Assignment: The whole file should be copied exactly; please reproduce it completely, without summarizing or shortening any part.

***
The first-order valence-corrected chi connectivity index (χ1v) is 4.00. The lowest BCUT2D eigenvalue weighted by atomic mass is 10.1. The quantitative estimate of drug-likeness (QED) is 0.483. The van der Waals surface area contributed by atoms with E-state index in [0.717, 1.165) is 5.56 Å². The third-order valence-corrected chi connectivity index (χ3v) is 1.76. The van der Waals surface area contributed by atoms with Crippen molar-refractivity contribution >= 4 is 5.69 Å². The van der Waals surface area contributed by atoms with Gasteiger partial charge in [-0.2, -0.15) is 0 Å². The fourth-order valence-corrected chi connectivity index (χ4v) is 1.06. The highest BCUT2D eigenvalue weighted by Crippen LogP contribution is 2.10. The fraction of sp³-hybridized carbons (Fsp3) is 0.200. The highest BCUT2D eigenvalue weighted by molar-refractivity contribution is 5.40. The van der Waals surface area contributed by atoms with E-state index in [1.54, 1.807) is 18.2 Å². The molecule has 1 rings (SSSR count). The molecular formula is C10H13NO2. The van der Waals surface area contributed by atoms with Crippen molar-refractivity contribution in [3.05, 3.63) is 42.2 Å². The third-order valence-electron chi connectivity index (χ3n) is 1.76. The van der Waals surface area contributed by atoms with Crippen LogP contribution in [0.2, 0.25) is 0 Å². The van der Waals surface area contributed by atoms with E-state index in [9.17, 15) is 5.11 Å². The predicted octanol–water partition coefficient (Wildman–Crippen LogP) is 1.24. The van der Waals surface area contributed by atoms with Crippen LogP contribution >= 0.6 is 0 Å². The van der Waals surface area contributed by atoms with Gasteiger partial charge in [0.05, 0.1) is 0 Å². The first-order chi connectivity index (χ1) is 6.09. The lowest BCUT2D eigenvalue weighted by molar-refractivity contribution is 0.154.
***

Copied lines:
The first-order valence-corrected chi connectivity index (χ1v) is 4.00. The lowest BCUT2D eigenvalue weighted by atomic mass is 10.1. The quantitative estimate of drug-likeness (QED) is 0.483. The van der Waals surface area contributed by atoms with E-state index in [0.717, 1.165) is 5.56 Å². The third-order valence-corrected chi connectivity index (χ3v) is 1.76. The van der Waals surface area contributed by atoms with Crippen molar-refractivity contribution >= 4 is 5.69 Å². The van der Waals surface area contributed by atoms with Gasteiger partial charge in [-0.2, -0.15) is 0 Å². The fourth-order valence-corrected chi connectivity index (χ4v) is 1.06. The highest BCUT2D eigenvalue weighted by Crippen LogP contribution is 2.10. The fraction of sp³-hybridized carbons (Fsp3) is 0.200. The highest BCUT2D eigenvalue weighted by molar-refractivity contribution is 5.40. The van der Waals surface area contributed by atoms with E-state index in [1.54, 1.807) is 18.2 Å². The molecule has 1 rings (SSSR count). The molecular formula is C10H13NO2. The van der Waals surface area contributed by atoms with Crippen molar-refractivity contribution in [3.05, 3.63) is 42.2 Å². The third-order valence-electron chi connectivity index (χ3n) is 1.76. The van der Waals surface area contributed by atoms with Crippen LogP contribution in [0.2, 0.25) is 0 Å². The van der Waals surface area contributed by atoms with E-state index in [9.17, 15) is 5.11 Å². The predicted octanol–water partition coefficient (Wildman–Crippen LogP) is 1.24. The van der Waals surface area contributed by atoms with Crippen LogP contribution >= 0.6 is 0 Å². The van der Waals surface area contributed by atoms with Gasteiger partial charge in [0.05, 0.1) is 0 Å². The first-order chi connectivity index (χ1) is 6.09. The lowest BCUT2D eigenvalue weighted by molar-refractivity contribution is 0.154.